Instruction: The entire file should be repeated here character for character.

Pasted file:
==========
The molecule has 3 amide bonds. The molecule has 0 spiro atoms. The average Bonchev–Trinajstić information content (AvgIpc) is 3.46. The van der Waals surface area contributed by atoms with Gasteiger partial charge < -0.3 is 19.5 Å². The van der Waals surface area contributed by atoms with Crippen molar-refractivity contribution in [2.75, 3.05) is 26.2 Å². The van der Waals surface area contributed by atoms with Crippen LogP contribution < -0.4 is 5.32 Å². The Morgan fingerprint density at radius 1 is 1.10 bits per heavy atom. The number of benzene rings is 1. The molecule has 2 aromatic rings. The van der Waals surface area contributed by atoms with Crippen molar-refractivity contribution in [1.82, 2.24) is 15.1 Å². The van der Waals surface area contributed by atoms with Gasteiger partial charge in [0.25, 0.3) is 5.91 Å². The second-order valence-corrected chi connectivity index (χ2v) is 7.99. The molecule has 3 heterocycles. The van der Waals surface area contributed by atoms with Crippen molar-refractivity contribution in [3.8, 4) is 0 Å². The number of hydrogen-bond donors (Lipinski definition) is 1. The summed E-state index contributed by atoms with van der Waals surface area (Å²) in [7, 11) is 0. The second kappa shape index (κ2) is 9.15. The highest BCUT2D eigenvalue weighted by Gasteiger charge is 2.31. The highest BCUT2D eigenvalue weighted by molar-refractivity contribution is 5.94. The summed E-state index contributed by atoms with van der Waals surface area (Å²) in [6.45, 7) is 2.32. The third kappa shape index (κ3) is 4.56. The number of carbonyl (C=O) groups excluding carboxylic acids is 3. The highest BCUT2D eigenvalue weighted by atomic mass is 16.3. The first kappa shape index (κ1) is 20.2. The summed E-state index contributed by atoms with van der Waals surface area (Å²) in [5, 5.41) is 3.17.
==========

The molecule has 3 amide bonds. The molecule has 0 spiro atoms. The average Bonchev–Trinajstić information content (AvgIpc) is 3.46. The van der Waals surface area contributed by atoms with Gasteiger partial charge < -0.3 is 19.5 Å². The van der Waals surface area contributed by atoms with Crippen molar-refractivity contribution in [2.75, 3.05) is 26.2 Å². The van der Waals surface area contributed by atoms with Crippen LogP contribution < -0.4 is 5.32 Å². The Morgan fingerprint density at radius 1 is 1.10 bits per heavy atom. The number of benzene rings is 1. The molecule has 2 aromatic rings. The van der Waals surface area contributed by atoms with Crippen molar-refractivity contribution in [1.82, 2.24) is 15.1 Å². The van der Waals surface area contributed by atoms with Gasteiger partial charge in [0.25, 0.3) is 5.91 Å². The second-order valence-corrected chi connectivity index (χ2v) is 7.99. The molecule has 3 heterocycles. The van der Waals surface area contributed by atoms with Crippen molar-refractivity contribution in [3.8, 4) is 0 Å². The number of hydrogen-bond donors (Lipinski definition) is 1. The summed E-state index contributed by atoms with van der Waals surface area (Å²) in [7, 11) is 0. The second kappa shape index (κ2) is 9.15. The highest BCUT2D eigenvalue weighted by Gasteiger charge is 2.31. The highest BCUT2D eigenvalue weighted by molar-refractivity contribution is 5.94. The summed E-state index contributed by atoms with van der Waals surface area (Å²) in [6.45, 7) is 2.32. The third kappa shape index (κ3) is 4.56. The number of carbonyl (C=O) groups excluding carboxylic acids is 3. The highest BCUT2D eigenvalue weighted by atomic mass is 16.3. The first kappa shape index (κ1) is 20.2. The summed E-state index contributed by atoms with van der Waals surface area (Å²) in [5, 5.41) is 3.17.